Trump: He Has Responsibility to Resolve Korean Conflict

President Donald Trump, left, speaks as South Korean President Moon Jae-in looks on during a joint news conference at the Blue House in Seoul, South Korea, Nov. 7, 2017. (AP Photo)
President Donald Trump, left, speaks as South Korean President Moon Jae-in looks on during a joint news conference at the Blue House in Seoul, South Korea, Nov. 7, 2017. (AP Photo)

President Donald Trump is claiming credit for a historic inter-Korean summit, but now faces a burden in helping turn the Korean leaders’ bold but vague vision for peace into reality after more than six decades of hostility.

Trump must contend with two nagging suspicions: first about his own suitability to conduct that kind of war-and-peace negotiation and succeed where his predecessors have failed; secondly, whether North Korean leader Kim Jong Un really is willing to give up the nuclear weapons his nation took decades acquiring.

"It is still unclear whether North Korea still believes that it can have its cake and eat it too," said Victor Cha, who until January had been in the running to become Trump’s choice for ambassador to South Korea. Cha said that while the atmospherics of the inter-Korean summit got an “A″ grade, the meeting had failed to clarify whether Kim is willing to give up his nukes or is interested in just freezing his programs in return for sanctions relief and economic and energy assistance.

At a White House news conference with German Chancellor Angela Merkel on Friday, Trump basked in the afterglow of the feel-good meeting between Kim and South Korean President Moon Jae-in, and said he has a responsibility to try to achieve peace and denuclearization.

"And if I can’t do it, it’ll be a very tough time for a lot of countries, and a lot of people. It’s certainly something that I hope I can do for the world," he said.

While Moon and Kim pledged to seek a formal end to the Korean War by year’s end and to rid their peninsula of nuclear weapons, they didn’t specify how it would be achieved. And now the pressure to deliver results, at least on the allies’ side, has shifted to Trump.

"There will be a suggestion that the South Koreans have teed it up very well for him and he’s not going to have the option of walking away in a huff," said Christopher Hill, who was the lead U.S. negotiator with North Korea under the George W. Bush administration.

Trump left little doubt the unprecedented U.S.-North summit, tentatively scheduled for May or early June, would go ahead. He said he was looking forward to the meeting and that it "should be quite something." The U.S. had narrowed down the choice of summit venue to two locations he didn’t name.

The president pushed back against critics that say he’s being manipulated by Kim, who has abruptly shifted to diplomacy after last year’s full-scale push to become a nuclear power that could threaten the U.S. mainland.

"I don’t think he’s ever had this enthusiasm for somebody, for them wanting to make a deal," Trump said in the Oval Office. “We’re not going to be played, OK. We’re going to hopefully make a deal. The United States in the past has been played like a fiddle.”

New Secretary of State Mike Pompeo, who as then-CIA director met Kim four weeks ago in North Korea, told reporters in Brussels that he got the impression that Kim was “serious” about negotiating on denuclearization because of the Trump-led economic pressure campaign.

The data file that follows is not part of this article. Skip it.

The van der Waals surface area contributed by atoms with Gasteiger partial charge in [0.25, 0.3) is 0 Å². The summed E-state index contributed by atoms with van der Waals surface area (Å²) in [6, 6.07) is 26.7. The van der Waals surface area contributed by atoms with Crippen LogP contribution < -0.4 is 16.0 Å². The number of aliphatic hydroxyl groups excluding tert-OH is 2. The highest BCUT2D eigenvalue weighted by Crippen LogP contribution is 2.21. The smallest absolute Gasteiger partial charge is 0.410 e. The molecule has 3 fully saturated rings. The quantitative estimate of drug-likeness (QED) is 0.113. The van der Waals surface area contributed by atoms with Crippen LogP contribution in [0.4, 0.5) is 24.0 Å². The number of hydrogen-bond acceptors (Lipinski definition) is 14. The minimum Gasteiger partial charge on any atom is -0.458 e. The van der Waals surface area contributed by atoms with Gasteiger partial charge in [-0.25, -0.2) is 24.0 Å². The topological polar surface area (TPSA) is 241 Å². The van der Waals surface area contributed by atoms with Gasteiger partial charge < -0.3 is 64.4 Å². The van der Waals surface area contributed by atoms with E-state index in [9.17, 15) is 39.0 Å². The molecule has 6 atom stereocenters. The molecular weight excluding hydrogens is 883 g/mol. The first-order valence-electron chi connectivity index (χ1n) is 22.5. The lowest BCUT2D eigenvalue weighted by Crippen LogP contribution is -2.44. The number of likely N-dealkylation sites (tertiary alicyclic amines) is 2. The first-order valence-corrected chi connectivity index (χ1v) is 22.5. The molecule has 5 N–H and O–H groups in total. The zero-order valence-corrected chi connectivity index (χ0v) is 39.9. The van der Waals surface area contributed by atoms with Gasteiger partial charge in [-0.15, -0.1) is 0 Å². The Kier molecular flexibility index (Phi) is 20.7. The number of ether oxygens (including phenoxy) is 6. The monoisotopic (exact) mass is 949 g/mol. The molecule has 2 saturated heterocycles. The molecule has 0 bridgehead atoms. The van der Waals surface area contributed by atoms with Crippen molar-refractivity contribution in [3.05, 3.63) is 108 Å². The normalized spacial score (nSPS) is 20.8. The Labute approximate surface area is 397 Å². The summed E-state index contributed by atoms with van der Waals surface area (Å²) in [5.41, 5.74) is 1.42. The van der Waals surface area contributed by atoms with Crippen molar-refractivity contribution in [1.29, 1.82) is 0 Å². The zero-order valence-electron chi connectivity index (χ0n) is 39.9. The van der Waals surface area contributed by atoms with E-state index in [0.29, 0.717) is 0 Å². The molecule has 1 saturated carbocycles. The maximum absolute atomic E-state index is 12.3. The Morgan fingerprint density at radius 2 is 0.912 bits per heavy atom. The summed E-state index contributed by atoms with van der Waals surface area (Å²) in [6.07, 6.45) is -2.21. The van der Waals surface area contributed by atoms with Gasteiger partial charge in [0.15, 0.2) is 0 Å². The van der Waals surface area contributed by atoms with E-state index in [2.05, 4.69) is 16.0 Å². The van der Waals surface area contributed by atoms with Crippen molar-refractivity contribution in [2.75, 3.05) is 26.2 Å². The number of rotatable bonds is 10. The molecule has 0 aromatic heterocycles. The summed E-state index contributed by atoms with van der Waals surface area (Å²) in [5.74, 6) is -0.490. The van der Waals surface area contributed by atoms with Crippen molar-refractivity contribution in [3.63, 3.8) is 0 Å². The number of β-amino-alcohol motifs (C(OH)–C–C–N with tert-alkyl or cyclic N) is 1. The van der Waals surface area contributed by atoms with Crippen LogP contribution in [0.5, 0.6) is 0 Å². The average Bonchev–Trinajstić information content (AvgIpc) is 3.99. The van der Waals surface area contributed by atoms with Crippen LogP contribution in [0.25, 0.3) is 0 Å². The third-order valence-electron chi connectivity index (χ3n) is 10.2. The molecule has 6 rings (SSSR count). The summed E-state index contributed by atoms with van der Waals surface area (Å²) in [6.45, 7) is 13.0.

But Pompeo added a word of caution: "I am always careful. There is a lot of history here. Promises have been made, hopes have been raised and then dashed."

North Korea has already called a halt to nuclear and long-range missile tests, which has helped dial down tensions significantly. But Mark Fitzpatrick, the Washington-based executive director of the International Institute for Strategic Studies, said the promise of denuclearization must now be backed by tangible actions, like an end of North Korean production of fissile material that can be used for bombs and the dismantling of nuclear facilities.

Hill, the former U.S. negotiator, said the key hurdles for the Trump administration would be to set a timetable for denuclearization and overcome North Korean reluctance to allow a verification process -- a failing of past aid-for-disarmament deals.

"I’m guided by my experience which was they said all the right things but they gave us a declaration that was not complete and not entirely accurate, and they also failed to give us any kind of verification protocol," he said.

Despite the optimism, Trump reiterated Friday that the U.S.-led pressure campaign could continue "until denuclearization occurs."

North Korea was hit with unprecedented economic restrictions during a feverish 2017, when the U.S. and North Korean leaders traded threats while Kim pushed his nation to the verge of being able to fire a nuclear-tipped missile at the U.S. mainland.

The diplomatic climate has changed dramatically this year, as Kim has ended his international seclusion, reaching out to South Korea, the U.S., and China.

Defense Secretary Jim Mattis said the U.S. is "optimistic right now that there’s opportunity here that we have never enjoyed since 1950" and any progress will be up to the diplomats. He was referring to the year the Korean War broke out.

The fighting, which also involved China, halted three years later after hundreds of thousands of lives had been lost, through the declaration of an armistice, not a peace treaty. That has left the peninsula in a technical state of war for more than six decades.

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